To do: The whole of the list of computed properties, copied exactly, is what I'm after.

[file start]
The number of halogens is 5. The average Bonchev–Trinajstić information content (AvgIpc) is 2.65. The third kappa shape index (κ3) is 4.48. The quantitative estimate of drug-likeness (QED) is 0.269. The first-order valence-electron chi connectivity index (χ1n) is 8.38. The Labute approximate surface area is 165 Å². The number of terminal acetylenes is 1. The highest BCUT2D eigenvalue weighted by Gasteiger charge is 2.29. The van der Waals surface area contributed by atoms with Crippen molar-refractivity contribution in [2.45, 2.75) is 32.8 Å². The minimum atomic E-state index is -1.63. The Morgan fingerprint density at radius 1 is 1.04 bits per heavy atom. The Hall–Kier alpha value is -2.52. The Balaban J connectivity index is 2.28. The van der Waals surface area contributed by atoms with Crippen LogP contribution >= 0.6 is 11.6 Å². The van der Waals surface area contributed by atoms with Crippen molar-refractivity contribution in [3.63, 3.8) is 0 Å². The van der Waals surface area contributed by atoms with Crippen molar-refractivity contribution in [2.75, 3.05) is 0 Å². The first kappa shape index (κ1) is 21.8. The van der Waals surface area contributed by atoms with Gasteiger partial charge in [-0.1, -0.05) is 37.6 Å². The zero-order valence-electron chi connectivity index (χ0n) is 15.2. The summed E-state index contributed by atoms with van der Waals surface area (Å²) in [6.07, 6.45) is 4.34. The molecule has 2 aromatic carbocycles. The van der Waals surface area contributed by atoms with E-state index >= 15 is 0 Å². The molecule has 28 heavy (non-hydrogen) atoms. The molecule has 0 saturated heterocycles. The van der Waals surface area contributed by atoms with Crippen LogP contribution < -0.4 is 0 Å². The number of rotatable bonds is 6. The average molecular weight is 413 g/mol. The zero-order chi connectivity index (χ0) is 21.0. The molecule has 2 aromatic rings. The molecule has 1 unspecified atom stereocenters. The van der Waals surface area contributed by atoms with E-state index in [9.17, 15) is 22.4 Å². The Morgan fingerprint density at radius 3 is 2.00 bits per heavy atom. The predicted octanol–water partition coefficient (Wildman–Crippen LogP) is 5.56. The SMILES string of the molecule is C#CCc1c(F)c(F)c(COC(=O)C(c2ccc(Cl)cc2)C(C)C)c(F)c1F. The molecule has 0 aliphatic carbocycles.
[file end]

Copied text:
The number of halogens is 5. The average Bonchev–Trinajstić information content (AvgIpc) is 2.65. The third kappa shape index (κ3) is 4.48. The quantitative estimate of drug-likeness (QED) is 0.269. The first-order valence-electron chi connectivity index (χ1n) is 8.38. The Labute approximate surface area is 165 Å². The number of terminal acetylenes is 1. The highest BCUT2D eigenvalue weighted by Gasteiger charge is 2.29. The van der Waals surface area contributed by atoms with Crippen molar-refractivity contribution in [2.45, 2.75) is 32.8 Å². The minimum atomic E-state index is -1.63. The Morgan fingerprint density at radius 1 is 1.04 bits per heavy atom. The Hall–Kier alpha value is -2.52. The Balaban J connectivity index is 2.28. The van der Waals surface area contributed by atoms with Crippen LogP contribution >= 0.6 is 11.6 Å². The van der Waals surface area contributed by atoms with Crippen molar-refractivity contribution in [3.63, 3.8) is 0 Å². The van der Waals surface area contributed by atoms with Crippen molar-refractivity contribution in [2.75, 3.05) is 0 Å². The first kappa shape index (κ1) is 21.8. The van der Waals surface area contributed by atoms with Gasteiger partial charge in [-0.1, -0.05) is 37.6 Å². The zero-order valence-electron chi connectivity index (χ0n) is 15.2. The summed E-state index contributed by atoms with van der Waals surface area (Å²) in [6.07, 6.45) is 4.34. The molecule has 2 aromatic carbocycles. The van der Waals surface area contributed by atoms with E-state index >= 15 is 0 Å². The molecule has 28 heavy (non-hydrogen) atoms. The molecule has 0 saturated heterocycles. The van der Waals surface area contributed by atoms with Crippen LogP contribution < -0.4 is 0 Å². The number of rotatable bonds is 6. The average molecular weight is 413 g/mol. The zero-order chi connectivity index (χ0) is 21.0. The molecule has 2 aromatic rings. The molecule has 1 unspecified atom stereocenters. The van der Waals surface area contributed by atoms with E-state index in [9.17, 15) is 22.4 Å². The Morgan fingerprint density at radius 3 is 2.00 bits per heavy atom. The predicted octanol–water partition coefficient (Wildman–Crippen LogP) is 5.56. The SMILES string of the molecule is C#CCc1c(F)c(F)c(COC(=O)C(c2ccc(Cl)cc2)C(C)C)c(F)c1F. The molecule has 0 aliphatic carbocycles.